24 hours later I am beginning to regain my composure on the subject and the steam is no longer coming out of my ears…
Of course, I have in the past heard too many news reports to believe the reassurances in the Final Details that the ‘soldiers’ would not be using live ammunition, and there was no way that I was going to deliberately get my socks wet by striding out into the aforementioned river - so after a long period of dithering around asking anyone who would listen how on earth I was meant to get across the river, I resigned myself to a tedious journey southwards to cross the river at some dam-type thing. I was not exactly delighted to hear on downloading that despite the final details saying something about not being tempted to go through the OOB, that actually the road through the OOB area was permissible (When I had checked the map during the race I was wearing glasses AND using a magnifying glass on my compass, but still thought it out of bounds - especially as the scary-soldiers were crawling all over the road!).
Anyway, I have personally grown accustomed to producing rubbish races and am able to ‘move on’ and see it as a ‘learning experience’. However, having heard of a number of juniors opting to cross the river I feel that I am not being overly-dramatic to suggest that the outcome could have potentially been a lot more serious. I too have submitted my concerns to the MV club welfare officers and hope that planners and controllers will learn from this whole experience (after all you cannot expect a teenager to opt for a very lengthy route choice when a quick splash across an uncrossable river could save many minutes..)

Profile
 
 
Posted: 20 January 2009 12:47 PM   [ Ignore ]   [ # 6 ]  
Administrator
Avatar
RankRankRankRank
Total Posts:  85
Joined  2007-09-25

The problem with the OOB area, bridge and river (described by all those above) detracted from an otherwise very good event. What a shame - unfortunately that will be what most competitors will remember most about the event.

I had the same issues with traversing the OOB as everyone else and these ask big questions about both safety and competitive fairness of that part of the course.

It was necessary to cross the river somewhere on the leg to get between the two control sites, but conflicting information made it impossible to make a fully informed decision about the legality of the bridge route (which seemed to be the crux of the leg).

The information available was:
An explicit instruction in the final details not to cross through the OOB areas;
OOB hatchings which did not clearly stop at the bridge;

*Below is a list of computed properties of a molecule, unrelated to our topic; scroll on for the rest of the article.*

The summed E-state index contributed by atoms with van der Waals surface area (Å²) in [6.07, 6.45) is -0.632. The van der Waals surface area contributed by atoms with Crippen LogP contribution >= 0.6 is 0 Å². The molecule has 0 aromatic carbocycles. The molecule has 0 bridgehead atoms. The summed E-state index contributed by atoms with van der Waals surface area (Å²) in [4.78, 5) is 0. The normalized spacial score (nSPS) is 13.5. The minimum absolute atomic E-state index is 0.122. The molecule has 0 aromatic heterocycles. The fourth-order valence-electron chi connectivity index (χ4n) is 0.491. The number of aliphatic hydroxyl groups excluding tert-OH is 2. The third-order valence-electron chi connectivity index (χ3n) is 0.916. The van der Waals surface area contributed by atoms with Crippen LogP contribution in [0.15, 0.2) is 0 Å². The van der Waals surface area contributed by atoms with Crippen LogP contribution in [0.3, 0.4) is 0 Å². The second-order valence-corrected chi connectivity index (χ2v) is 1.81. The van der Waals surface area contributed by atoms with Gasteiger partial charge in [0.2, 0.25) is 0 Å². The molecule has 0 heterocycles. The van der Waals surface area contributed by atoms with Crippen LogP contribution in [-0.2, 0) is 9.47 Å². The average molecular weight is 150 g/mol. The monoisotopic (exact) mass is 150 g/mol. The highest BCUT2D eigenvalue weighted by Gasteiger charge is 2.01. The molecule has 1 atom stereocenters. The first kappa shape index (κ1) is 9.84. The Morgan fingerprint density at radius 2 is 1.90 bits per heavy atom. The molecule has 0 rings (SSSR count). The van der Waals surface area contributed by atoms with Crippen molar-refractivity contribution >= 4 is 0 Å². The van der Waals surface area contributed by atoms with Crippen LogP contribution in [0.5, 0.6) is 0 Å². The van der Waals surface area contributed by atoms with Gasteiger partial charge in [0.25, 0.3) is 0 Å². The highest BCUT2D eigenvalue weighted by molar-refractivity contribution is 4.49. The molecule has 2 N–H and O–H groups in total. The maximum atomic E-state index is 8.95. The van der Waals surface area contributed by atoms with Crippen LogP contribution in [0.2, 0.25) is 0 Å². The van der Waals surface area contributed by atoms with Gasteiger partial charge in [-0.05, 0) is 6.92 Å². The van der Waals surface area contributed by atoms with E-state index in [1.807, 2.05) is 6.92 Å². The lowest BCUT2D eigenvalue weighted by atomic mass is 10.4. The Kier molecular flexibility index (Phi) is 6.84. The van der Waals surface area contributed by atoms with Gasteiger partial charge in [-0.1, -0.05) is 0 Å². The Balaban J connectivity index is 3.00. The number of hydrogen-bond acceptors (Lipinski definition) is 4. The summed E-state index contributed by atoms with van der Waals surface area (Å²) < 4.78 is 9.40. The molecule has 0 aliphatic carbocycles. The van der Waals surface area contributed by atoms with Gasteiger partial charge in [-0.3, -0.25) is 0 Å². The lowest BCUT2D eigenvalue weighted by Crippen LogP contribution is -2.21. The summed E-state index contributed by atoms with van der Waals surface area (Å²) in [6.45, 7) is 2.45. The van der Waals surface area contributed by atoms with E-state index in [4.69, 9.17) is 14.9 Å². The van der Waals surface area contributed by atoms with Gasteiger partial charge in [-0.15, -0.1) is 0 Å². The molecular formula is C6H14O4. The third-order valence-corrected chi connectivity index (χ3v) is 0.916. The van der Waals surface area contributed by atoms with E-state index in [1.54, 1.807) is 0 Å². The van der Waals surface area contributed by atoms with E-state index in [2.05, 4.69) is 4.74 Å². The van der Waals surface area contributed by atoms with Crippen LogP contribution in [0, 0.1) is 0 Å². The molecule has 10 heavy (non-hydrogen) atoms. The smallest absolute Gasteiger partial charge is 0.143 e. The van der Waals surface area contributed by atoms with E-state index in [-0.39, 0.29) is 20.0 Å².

the course line not diverted through the bridge;
no explicit crossing point shown; and(to finally confirm my suspicions that it was not a valid route) soldiers patrolling the bridge (i.e. it was part of their exercise).
If I had seen other competitors crossing the bridge in front of me unimpeded, then I would’ve drawn a different conclusion - how can this be fair?

Thus, the river had to be crossed, but the most obvious method was not available. A reasonable assumption was that the planner was not expecting everyone to make the long detour to either side of the straight line and therefore a direct crossing of the river was anticipated. The river was both very deep and had steep sides (neither factors obvious until tested) getting out on the other side could present difficulties. In the end, after a few abortive tests of suitable places to cross, I found a tree which was sticking part way into the river from the other bank and used that to assist in crossing.

There were major safety issues with this river crossing:
fairly fast flowing;
very deep (not possible to wade) - drowning risk;
difficult to get out;
cold water and cold air - hypothermia risk.

I’m hoping that no-one really suffered from their experiences (I didn’t hear of any complications) and I hope that a lesson has been learnt by the particular and future Organisers, Planners, and Controllers.

What to do now?

In my view: an explaination/apology in the event comments about the situation; and removing the offending leg from the course results by the organising club.

Peter

Profile
 
 
Posted: 20 January 2009 08:01 PM   [ Ignore ]   [ # 7 ]  
Yellow
Avatar
Rank
Total Posts:  9
Joined  2007-11-15

My experience was very like Barry’s. I even saw a very experienced orienteer going over the bridge in the OOB area, but so strong was my impression that the hatching covered the road that I assumed he was cheating! I then headed for the river, only to find two other runners retreating from it having failed to cross. They then went over the bridge, so feeling very uneasy, and amidst the not very friendly cadets, I did too. (Then I mucked up finding the control in the clearing in the wood, but that was my own fault!) What a difference an extra couple of mm break in the hatching would have made.